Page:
A 2017 Industrial Market Analysis Without the Data

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As a tech company and a marketplace that has seen thousands of deals conducted since our 2015 inception, we are data-driven and pattern focused. However, for our 2017 market predictions, we chose to walk away from our computers and drive into our neighborhoods, speak with our clients, visit stores, and approach our forward-looking projections instinctively to avoid analytical-paralysis and failure to read between the lines. 

Commercial real estate data and surveys can often organize the “what” but sometimes fail to explain the “why” (or input). We wanted to focus on the “why” with the expectation that we (or anyone else) will not get the predictions perfect but that the value sometimes resides in the thought-journey and not solely the destination.

During the last three or four years, land values have increased significantly in most major port and shipping markets. Often, the highest-and-best-use (or only use that will “pencil-out”) has been residential even in once-industrial submarkets (Doral, FL, for instance). 

Housing brings new residents and demographics. As such, it creates the need for warehousing, particularly in an economy where Amazon and FedEx have prioritized speed and logistics and require distribution proximity to population clusters. Rising land costs have triggered two reactions: 1) because land doesn’t pencil-out well for industrial development, there has been little new supply, and 2) increased residential demographics have increased demand for industrial space.

Industrial real estate serves as a safe investment because it remains semi-immune to technological advances, which may threaten other asset types. Modern technology advances and trends like automation, e-commerce, and telecommuting do not generally hurt industrial occupancy or demand; instead, it could fuel it. 

Whereas telecommuting trends can contribute to office space demands, and e-commerce has contributed to the decrease of brick-and-mortar retail demand, manufacturing and distribution continue to drive the production of distribution hubs across the country. And while automation lessened the need for skilled workers, the need to be near population clusters for quick distribution will limit significant sprawl from cities.

Future segment potential impactors and risks include:

  • oil prices – which are currently low and affect manufacturing and transportation costs,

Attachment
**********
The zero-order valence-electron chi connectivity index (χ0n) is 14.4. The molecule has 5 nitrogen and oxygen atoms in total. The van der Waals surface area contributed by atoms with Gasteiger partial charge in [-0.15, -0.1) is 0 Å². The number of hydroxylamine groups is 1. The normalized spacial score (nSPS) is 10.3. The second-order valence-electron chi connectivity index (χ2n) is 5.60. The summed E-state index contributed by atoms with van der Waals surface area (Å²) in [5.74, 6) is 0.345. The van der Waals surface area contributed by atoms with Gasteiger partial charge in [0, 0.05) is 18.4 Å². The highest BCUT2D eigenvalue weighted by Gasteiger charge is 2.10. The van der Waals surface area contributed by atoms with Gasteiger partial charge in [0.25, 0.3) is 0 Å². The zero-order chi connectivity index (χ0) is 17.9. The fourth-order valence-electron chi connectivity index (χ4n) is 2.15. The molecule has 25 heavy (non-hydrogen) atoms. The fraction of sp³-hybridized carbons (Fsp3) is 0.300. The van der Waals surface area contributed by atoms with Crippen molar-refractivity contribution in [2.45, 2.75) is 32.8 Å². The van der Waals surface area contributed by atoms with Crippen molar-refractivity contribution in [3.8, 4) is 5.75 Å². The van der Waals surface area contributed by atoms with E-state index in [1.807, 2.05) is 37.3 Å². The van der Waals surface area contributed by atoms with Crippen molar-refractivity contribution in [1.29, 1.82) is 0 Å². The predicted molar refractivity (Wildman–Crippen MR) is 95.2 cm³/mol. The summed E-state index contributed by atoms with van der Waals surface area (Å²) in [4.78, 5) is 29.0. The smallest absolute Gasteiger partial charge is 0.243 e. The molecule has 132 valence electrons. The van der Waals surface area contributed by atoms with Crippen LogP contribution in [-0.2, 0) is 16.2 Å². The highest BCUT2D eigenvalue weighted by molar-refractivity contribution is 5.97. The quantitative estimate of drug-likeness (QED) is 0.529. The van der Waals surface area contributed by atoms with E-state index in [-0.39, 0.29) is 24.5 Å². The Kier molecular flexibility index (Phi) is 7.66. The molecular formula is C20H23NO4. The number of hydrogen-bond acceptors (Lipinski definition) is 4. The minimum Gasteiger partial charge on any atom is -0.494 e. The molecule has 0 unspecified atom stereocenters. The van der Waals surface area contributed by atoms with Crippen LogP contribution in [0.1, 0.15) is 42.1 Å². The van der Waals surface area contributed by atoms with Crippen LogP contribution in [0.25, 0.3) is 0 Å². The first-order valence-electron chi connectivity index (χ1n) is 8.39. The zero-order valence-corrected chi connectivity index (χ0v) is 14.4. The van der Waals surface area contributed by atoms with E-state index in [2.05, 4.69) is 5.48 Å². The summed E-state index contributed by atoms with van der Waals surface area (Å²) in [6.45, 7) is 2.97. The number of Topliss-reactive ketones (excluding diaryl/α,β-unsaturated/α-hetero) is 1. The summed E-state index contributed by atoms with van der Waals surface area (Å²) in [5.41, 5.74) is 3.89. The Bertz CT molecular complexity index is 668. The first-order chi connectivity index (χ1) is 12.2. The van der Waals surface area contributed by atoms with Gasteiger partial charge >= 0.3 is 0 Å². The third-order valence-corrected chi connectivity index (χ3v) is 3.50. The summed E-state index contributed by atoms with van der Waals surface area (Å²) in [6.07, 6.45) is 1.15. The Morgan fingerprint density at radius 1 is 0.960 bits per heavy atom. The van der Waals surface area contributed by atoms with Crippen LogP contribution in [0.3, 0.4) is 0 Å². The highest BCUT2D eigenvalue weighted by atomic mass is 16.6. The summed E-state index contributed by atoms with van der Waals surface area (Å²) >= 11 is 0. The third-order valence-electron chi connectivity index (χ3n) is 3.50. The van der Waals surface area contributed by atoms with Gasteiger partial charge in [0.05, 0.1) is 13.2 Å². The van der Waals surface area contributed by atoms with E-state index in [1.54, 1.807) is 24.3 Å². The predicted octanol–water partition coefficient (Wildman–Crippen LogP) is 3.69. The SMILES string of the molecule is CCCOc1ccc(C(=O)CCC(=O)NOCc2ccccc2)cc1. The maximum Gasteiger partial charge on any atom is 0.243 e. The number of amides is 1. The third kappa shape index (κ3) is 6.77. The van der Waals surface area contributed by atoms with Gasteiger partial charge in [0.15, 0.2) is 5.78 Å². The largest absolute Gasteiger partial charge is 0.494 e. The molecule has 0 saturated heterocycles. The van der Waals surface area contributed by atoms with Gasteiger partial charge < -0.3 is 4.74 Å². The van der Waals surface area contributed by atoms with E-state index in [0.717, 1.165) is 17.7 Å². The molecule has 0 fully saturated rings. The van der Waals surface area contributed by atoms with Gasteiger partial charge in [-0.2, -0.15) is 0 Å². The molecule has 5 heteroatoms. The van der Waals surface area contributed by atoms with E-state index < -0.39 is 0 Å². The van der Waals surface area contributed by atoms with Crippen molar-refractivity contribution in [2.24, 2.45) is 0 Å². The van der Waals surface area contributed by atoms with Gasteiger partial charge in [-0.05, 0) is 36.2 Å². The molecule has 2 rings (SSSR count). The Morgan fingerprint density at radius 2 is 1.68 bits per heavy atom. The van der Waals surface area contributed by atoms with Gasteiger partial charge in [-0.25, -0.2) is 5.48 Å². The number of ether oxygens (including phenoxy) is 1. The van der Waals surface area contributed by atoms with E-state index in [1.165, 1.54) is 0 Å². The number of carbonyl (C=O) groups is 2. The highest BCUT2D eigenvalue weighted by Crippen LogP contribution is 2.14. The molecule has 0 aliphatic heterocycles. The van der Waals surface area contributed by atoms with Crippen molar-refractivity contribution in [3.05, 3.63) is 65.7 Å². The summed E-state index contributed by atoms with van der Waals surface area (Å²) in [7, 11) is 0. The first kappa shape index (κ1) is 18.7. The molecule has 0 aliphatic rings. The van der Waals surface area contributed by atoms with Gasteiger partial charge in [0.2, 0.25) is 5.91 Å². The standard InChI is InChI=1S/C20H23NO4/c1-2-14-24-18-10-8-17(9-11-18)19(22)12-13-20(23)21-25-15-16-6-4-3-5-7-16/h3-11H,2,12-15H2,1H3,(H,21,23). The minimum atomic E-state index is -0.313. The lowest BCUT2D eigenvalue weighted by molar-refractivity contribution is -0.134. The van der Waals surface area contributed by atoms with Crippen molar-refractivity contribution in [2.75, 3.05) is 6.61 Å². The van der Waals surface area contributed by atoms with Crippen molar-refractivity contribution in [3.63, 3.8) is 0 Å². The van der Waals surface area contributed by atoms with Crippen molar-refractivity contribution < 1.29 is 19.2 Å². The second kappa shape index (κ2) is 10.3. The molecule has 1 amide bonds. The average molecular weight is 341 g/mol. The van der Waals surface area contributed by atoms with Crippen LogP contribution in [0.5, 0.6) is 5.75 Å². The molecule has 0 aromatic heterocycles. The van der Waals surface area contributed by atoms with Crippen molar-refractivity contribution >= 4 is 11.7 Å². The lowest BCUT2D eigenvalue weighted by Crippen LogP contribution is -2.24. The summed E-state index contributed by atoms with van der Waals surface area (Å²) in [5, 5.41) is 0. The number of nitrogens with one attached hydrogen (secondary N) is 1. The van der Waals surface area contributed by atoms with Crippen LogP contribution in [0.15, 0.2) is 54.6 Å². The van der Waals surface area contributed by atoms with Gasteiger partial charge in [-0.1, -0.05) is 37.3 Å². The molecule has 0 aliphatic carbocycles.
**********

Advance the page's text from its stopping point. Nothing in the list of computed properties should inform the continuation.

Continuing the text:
• the political landscape and its resulting impact on trade, 
  • new manufacturing technology, and 
  • the housing market. 

Politically, the administration’s oft-discussed views on trade could result in decreased imports, which could slow activity at port markets. However, penalties for companies moving overseas to exploit cheaper labor (known as “offshoring”) could keep companies and occupiers in the US and potentially increase domestic manufacturing and exporting. 

Additionally, a professed government plan for mass infrastructure investment will certainly require industrial storage and manufacturing to support those construction efforts. Next level technology like 3-D printers could eventually change how products are manufactured and delivered but its impact will likely be minimal at first.

Last, keep an eye on the housing market. A cooling in the residential market will likely decrease land and construction costs and open the door for industrial developers to deliver more supply. Too, occupiers tied to the housing industry (like tile and furniture producers) will suffer if the housing market cools. In 2007, we saw occupiers struggle, vacancies increase, and rents soften.

While pricing has risen and yields have dropped as low as 4% for core products in top markets, we predict industrial real estate to be a very safe asset type with great fundamentals and macro-trends favoring its long-term health. Deal velocity or transaction volume, which is currently down about 25% from 2015, will remain below historical norms as some investors can’t stomach the compressed yields resulting from competition and strong growth assumptions. However, patient capital will continue to acquire assets and will benefit in the long-term when they do. 

While rents in some markets have reached once unimaginable highs and will someday soon flirt with $20/SF levels, lower transportation and labor costs resulting from cheap oil and automation have helped manufacturers offset increased occupancy costs. As land becomes scarcer and the development of industrial space less practical, we think occupancies will stay high, and rent growth will fuel long-term IRRs despite currently high asset values.

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Eli Randel
Eli Randel

Chief Strategy Officer

Eli leads Strategy for Crexi after 15+ years of CRE and CRE finance experience. Previously, Eli was a Director of Capital Markets at Cohen Financial, launched Auction.com, and served as Director of Dispositions for Invitation Homes.

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